Densho Digital Archive
Densho Visual History Collection
Title: Fred Shiosaki Interview
Narrator: Fred Shiosaki
Interviewer: Tom Ikeda
Location: Spokane, Washington
Date: April 26 & 27, 2006
Densho ID: denshovh-sfred-01-0031

FS: So you pack up, and I tell you, it's, you're in the woods in the wintertime, days are short, and it's blacker than the inside of a wolf. Can't see a damn thing, and all you hear is, "Hey, we're moving out," and so basically you hang onto the guy in front of you, you can't see.

TI: So literally you're, you're holding onto the person in front of you.

FS: Oh, yeah. Yeah, other, it's like putting a bucket over your head. You can't see anything, there's just absolutely nothing. You walk along, you stumble, you bump into the guy in front of you, the guy behind you bumps into you, but you're moving and it's pitch dark, and light doesn't come for a few hours. Gradually, I, and the engineers had corduroyed the road, logs across it for some distance, and then it just got muddy. Along, along about daylight -- and daylight probably didn't come 'til seven o'clock -- we hear a firefight going on ahead of us. And, and we, we move up, move up, and finally the whole column stops. And so when the column stops like that, you dig in. We were, we were on a trail along the ridge, and you dig in and you, just a little slit trench or something, but just gets you off the ground. The fire, firefight gets intense, intense, intense, usually the thing, the firefight ends and you move up a little bit more, geez, we didn't move at all. This firefight kept going and going. And the next morning, we were, I'm still in there. I think, I think I'm still in the same trench, or somewhere another ten yards up, and we're stuck there; the platoon is stuck there. This general comes marching, walking alongside us.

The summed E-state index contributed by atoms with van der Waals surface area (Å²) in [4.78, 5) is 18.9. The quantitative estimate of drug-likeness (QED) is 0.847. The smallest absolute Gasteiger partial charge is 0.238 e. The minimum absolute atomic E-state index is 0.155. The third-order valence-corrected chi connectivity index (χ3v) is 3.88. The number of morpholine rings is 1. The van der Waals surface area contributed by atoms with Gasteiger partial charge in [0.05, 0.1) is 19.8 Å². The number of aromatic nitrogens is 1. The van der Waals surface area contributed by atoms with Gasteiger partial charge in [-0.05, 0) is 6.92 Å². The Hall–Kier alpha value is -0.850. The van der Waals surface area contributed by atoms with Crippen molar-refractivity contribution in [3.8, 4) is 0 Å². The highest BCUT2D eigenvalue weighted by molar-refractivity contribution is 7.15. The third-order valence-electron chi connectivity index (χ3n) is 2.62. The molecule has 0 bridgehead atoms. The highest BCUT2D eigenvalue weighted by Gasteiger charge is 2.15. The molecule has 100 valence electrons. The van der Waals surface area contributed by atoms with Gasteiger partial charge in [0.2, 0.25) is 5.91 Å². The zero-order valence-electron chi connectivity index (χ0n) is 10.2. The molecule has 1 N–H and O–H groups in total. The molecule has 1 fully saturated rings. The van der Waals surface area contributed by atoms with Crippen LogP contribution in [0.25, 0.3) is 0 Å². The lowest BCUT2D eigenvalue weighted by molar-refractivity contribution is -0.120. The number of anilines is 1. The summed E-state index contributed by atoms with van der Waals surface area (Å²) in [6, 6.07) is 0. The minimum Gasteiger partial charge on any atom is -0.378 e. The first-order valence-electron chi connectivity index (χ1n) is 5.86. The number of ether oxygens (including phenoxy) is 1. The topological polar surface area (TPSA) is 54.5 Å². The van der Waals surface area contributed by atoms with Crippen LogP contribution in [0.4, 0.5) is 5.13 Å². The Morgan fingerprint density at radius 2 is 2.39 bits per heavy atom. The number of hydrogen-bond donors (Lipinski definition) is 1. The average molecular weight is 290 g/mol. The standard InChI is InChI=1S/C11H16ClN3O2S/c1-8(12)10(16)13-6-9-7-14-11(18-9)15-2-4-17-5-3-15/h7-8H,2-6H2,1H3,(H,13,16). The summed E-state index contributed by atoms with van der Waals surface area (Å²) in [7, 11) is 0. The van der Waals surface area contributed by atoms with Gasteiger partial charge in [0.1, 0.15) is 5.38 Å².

TI: This is General Dahlquist?

FS: I learned later it was General Dahlquist. And with him is, is his aide de camp and some other officers. And up ahead he meets our battalion commander, Colonel Purcell, and they're talking. And it's very apparent that the general is agitated about something.

TI: So this is, you can actually see this.

FS: Yeah, I could see part of it, if you looked. And what he was saying is, obviously was saying, "I want you to rescue my lost battalion up there."


FS: Finally that, finally after the fourth day, fifth day, we started to move and move and move. And the general isn't up there, and the colonel is pushing us up, and this terrible firefight is taking place. And the, finally we, the path goes this way and then we curve up to, to hit, finally, the German strongpoint. And just, artillery coming in, and rifle fire, small arms fire, and God, as I started up that slope, I see this kid I was friends with, with a bullet in his head. Jesus, I don't know... finally, we were all moving up, the colonel, we'd been ordered to move, and so we're moving, and the firefight is going on. And a shell hits the tree above me and I get knocked down, and Jesus... I said, "God, I'm hit." And one of the guys comes over to me and says, "Are you," pulls the sweater up, and there's a big piece of shrapnel in my side, and I'm, I'm not bleeding a hell of a lot, but I'm bleeding. And the medic patches it up, puts something on it, that's it, so we keep going. But as we cleared... the ridge is like this, and the ridgeline drops over here, and the main, main attack is up this side of the ridge, and there's Colonel Purcell, big as, big as God, six-feet-six, standing there and waving us on: "Come on, you guys, let's go, let's go." And I'm sure that that finally just did it. Everybody just moved, and suddenly in combat, you know the battle is over when the firearms stop, and it just quit, it just, whump, and it was quiet. And all you heard, all you heard then was artillery fire off in the distance, and, "My God, it's done." I don't know, there was just hardly anybody left.

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